Inside Al Jazeera with Kamahl Santamaria
Martine Dennis was standing on the Al Jazeera presenter stage getting her hair and makeup fixed before delivering an update on the terror attacks in Paris. It was a Sunday morning and my group and I watched from the control room as Dennis prepared for broadcast and-- inside the adjoining control room-- a team of people monitored computers screens displaying camera shots and teleprompter scripts. Above all the chaos, a red clock counted down from a minute until the show was set to go live. For my group, it was the opportunity of a lifetime. For Al Jazeera, it was simply another hour of news.
My group was brought into Al Jazeera after months of back and forth emails between staff members and my professor. Just when it seemed that every door had closed and we wouldn’t be allowed in the studio, my professor heard back from Kamahl Santamaria. Santamaria has been a journalist for nineteen years, most recently working for Al Jazeera English where he hosts the segment Newshour and the business program Counting the Cost. He was going to let us in.
Trying to hide my horrible henna with a blazer and terrified my phone would ring, I looked around Al Jazeera’s studio. I had to agree with the former Egyptian president Hosni Mubarak, who exclaimed, “All this noise is coming out of this matchbox?” upon seeing the studio. The place was kind of a matchbox, even fifteen year’s after Mubarak’s visit. The matchbox was truly breathtaking, however. I looked around in reverence at the circular stage, rows of computers, and digital news board. Being in a place with some much influence and importance in the media world sent me into silent awe, almost like a visit to church.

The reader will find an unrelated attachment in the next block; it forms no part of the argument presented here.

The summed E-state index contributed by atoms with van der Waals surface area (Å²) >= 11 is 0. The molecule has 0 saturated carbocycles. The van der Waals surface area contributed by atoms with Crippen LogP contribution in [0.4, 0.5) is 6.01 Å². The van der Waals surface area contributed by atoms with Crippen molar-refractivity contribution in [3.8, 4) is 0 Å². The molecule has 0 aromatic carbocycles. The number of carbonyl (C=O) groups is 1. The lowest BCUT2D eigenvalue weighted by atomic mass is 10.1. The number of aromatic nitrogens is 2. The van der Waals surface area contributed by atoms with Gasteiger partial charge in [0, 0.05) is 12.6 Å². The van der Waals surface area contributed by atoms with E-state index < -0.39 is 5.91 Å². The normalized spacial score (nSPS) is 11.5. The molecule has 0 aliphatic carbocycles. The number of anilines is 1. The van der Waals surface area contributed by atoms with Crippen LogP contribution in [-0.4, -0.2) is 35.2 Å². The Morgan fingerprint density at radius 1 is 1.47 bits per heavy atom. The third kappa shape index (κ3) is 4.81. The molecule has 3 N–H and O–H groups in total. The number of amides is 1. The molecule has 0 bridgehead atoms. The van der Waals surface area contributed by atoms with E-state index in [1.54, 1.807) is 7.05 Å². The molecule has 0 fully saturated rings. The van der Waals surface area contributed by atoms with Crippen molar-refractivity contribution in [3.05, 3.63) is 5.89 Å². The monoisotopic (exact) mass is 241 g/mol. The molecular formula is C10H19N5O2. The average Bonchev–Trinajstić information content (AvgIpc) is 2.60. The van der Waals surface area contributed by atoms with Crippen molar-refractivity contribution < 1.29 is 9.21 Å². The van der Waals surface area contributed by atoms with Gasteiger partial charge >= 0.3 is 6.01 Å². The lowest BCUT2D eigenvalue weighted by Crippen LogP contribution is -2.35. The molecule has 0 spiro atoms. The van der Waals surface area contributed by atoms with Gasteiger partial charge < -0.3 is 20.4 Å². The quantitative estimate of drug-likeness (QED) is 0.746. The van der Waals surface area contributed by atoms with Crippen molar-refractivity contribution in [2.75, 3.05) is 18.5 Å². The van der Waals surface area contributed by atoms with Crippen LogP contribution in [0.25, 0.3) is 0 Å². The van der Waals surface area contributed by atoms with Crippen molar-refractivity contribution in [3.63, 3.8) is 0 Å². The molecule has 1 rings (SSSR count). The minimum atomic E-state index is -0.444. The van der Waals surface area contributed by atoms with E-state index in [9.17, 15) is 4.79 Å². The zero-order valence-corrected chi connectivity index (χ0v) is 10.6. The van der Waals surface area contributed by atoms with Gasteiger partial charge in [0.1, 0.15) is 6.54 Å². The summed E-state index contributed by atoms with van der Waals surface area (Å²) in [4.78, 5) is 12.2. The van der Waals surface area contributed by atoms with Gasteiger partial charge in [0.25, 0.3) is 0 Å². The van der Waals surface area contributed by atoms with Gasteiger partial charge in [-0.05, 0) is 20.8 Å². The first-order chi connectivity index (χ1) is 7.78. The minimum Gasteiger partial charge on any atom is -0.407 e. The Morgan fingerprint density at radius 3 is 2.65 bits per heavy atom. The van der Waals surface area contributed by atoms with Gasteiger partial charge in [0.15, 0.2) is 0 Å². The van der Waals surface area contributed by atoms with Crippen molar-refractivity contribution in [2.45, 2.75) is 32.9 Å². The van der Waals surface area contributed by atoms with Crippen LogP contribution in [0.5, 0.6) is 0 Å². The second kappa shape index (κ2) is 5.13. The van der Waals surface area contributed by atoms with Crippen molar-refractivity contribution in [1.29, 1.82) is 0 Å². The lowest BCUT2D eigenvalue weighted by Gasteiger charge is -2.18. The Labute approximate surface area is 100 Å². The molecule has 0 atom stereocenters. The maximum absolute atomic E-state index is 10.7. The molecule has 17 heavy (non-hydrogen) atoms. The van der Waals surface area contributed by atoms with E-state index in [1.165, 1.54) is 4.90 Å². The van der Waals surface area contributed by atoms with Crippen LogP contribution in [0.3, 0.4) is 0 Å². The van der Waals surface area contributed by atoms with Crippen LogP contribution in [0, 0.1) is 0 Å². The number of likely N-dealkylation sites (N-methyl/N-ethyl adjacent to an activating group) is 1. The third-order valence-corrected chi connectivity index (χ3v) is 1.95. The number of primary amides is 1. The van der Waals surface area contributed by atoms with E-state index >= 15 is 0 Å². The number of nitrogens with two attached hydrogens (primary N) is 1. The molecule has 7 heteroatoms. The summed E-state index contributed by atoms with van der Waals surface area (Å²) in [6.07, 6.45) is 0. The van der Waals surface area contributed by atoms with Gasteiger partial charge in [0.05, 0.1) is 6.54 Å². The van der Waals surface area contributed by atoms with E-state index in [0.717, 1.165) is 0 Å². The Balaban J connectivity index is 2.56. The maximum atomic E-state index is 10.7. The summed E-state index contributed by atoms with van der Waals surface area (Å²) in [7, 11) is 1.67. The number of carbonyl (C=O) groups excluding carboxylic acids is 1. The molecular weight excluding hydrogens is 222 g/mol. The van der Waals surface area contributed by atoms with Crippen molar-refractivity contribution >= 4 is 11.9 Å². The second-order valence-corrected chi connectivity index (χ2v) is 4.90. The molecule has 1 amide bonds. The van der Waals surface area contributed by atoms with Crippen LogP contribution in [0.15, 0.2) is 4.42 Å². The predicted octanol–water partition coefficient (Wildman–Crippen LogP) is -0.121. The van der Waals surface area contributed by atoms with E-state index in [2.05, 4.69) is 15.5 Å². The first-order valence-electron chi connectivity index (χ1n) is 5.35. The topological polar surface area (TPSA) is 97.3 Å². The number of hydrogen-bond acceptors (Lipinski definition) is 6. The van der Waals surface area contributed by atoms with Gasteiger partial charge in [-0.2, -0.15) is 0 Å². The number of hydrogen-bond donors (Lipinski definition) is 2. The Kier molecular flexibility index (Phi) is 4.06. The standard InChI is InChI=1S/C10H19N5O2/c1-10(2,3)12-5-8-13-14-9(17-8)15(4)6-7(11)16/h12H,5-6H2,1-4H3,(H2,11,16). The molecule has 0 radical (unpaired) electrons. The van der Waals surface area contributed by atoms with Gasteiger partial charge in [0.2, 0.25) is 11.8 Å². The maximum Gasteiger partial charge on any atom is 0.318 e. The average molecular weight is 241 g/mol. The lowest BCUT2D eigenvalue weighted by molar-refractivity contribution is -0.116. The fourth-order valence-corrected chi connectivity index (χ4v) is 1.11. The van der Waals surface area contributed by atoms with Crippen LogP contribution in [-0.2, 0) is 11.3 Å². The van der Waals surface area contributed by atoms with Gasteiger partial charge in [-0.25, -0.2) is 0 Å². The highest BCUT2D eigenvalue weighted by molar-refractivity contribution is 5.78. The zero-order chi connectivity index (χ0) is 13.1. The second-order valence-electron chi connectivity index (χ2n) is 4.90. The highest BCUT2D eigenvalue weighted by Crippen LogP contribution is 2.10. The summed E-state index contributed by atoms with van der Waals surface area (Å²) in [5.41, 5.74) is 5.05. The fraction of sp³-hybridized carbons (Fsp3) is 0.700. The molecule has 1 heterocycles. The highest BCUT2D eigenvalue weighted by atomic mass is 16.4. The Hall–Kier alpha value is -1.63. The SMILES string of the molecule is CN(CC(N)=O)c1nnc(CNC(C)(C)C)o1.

After showing us around, Santamaria sat down with my group to answer questions and ask us a few of his own. He told us the story of his career, (which surprisingly didn’t include college!) meeting his wife, and the decision to move to Doha, saying, “It’s not that scary. There’s McDonalds and Burger King here, too!”
Eventually the questions strayed from fast food and moved to objectivity—more specifically, if Santamaria felt the channel was objective, despite the criticism it receives (most recently in a series of leaked emails debating the coverage of the Charlie Hebdo shooting.) His short answer was yes.
“We have as many clashes of ideas as I think any newsroom has, but I think people have got it in their heads that we’re not objective—that we are biased,” he said referencing the station’s location in Qatar and in an Islamic region as potential reasoning.
He stated that every station and journalist likely has a bias, but that it shouldn’t sway reporting, also adding that it seems many American stations have a slight political agenda that is celebrated rather than condemned.
“You try to be as impartial as you can in journalism, but you’re always going to have some inherent view that you come from,” Santamaria said. “I know that I’ve got certain ideas in my head and it might be up to that guest to correct me or to just give me another idea, and that’s fine as long as we get all sides out.”
The rest of the hour was filled with talk ranging from the Al Jazeera journalists being jailed in Egypt, to an average day on the job, to the groups own reasons for coming to Doha. And after a discussion that changed that way I view television news, I got to stand in the same spot where the news was reported only minutes earlier. I left Al Jazeera with renewed excitement for the future of journalism and even more excited than ever to find my place in the profession.
Sending a special thanks to Kamahl Santamaria for the once in a lifetime opportunity!